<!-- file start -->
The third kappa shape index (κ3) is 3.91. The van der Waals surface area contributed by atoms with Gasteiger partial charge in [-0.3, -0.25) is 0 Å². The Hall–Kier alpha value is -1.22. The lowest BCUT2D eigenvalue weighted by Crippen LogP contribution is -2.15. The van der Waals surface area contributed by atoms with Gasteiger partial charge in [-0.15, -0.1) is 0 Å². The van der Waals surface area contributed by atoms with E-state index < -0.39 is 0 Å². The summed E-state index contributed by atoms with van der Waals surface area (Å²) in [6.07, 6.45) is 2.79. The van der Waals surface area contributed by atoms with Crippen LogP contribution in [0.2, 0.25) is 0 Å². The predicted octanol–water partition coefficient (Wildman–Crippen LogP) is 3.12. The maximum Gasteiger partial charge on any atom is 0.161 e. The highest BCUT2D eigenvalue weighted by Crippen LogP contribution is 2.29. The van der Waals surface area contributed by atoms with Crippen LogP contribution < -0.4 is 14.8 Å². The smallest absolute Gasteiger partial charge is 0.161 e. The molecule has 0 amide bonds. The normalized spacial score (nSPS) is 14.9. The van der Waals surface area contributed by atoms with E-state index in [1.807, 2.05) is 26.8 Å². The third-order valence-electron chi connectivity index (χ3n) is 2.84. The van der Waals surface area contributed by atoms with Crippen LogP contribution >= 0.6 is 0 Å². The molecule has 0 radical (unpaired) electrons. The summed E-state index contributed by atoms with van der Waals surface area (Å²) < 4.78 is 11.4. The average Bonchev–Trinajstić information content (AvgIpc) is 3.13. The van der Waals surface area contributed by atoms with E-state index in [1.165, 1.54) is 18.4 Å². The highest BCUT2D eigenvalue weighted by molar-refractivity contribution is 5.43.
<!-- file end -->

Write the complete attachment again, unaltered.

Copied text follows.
The third kappa shape index (κ3) is 3.91. The van der Waals surface area contributed by atoms with Gasteiger partial charge in [-0.3, -0.25) is 0 Å². The Hall–Kier alpha value is -1.22. The lowest BCUT2D eigenvalue weighted by Crippen LogP contribution is -2.15. The van der Waals surface area contributed by atoms with Gasteiger partial charge in [-0.15, -0.1) is 0 Å². The van der Waals surface area contributed by atoms with E-state index < -0.39 is 0 Å². The summed E-state index contributed by atoms with van der Waals surface area (Å²) in [6.07, 6.45) is 2.79. The van der Waals surface area contributed by atoms with Crippen LogP contribution in [0.2, 0.25) is 0 Å². The predicted octanol–water partition coefficient (Wildman–Crippen LogP) is 3.12. The maximum Gasteiger partial charge on any atom is 0.161 e. The highest BCUT2D eigenvalue weighted by Crippen LogP contribution is 2.29. The van der Waals surface area contributed by atoms with Crippen LogP contribution < -0.4 is 14.8 Å². The smallest absolute Gasteiger partial charge is 0.161 e. The molecule has 0 amide bonds. The normalized spacial score (nSPS) is 14.9. The van der Waals surface area contributed by atoms with E-state index in [1.807, 2.05) is 26.8 Å². The third-order valence-electron chi connectivity index (χ3n) is 2.84. The van der Waals surface area contributed by atoms with Crippen LogP contribution >= 0.6 is 0 Å². The molecule has 0 radical (unpaired) electrons. The summed E-state index contributed by atoms with van der Waals surface area (Å²) < 4.78 is 11.4. The average Bonchev–Trinajstić information content (AvgIpc) is 3.13. The van der Waals surface area contributed by atoms with E-state index in [1.165, 1.54) is 18.4 Å². The highest BCUT2D eigenvalue weighted by molar-refractivity contribution is 5.43.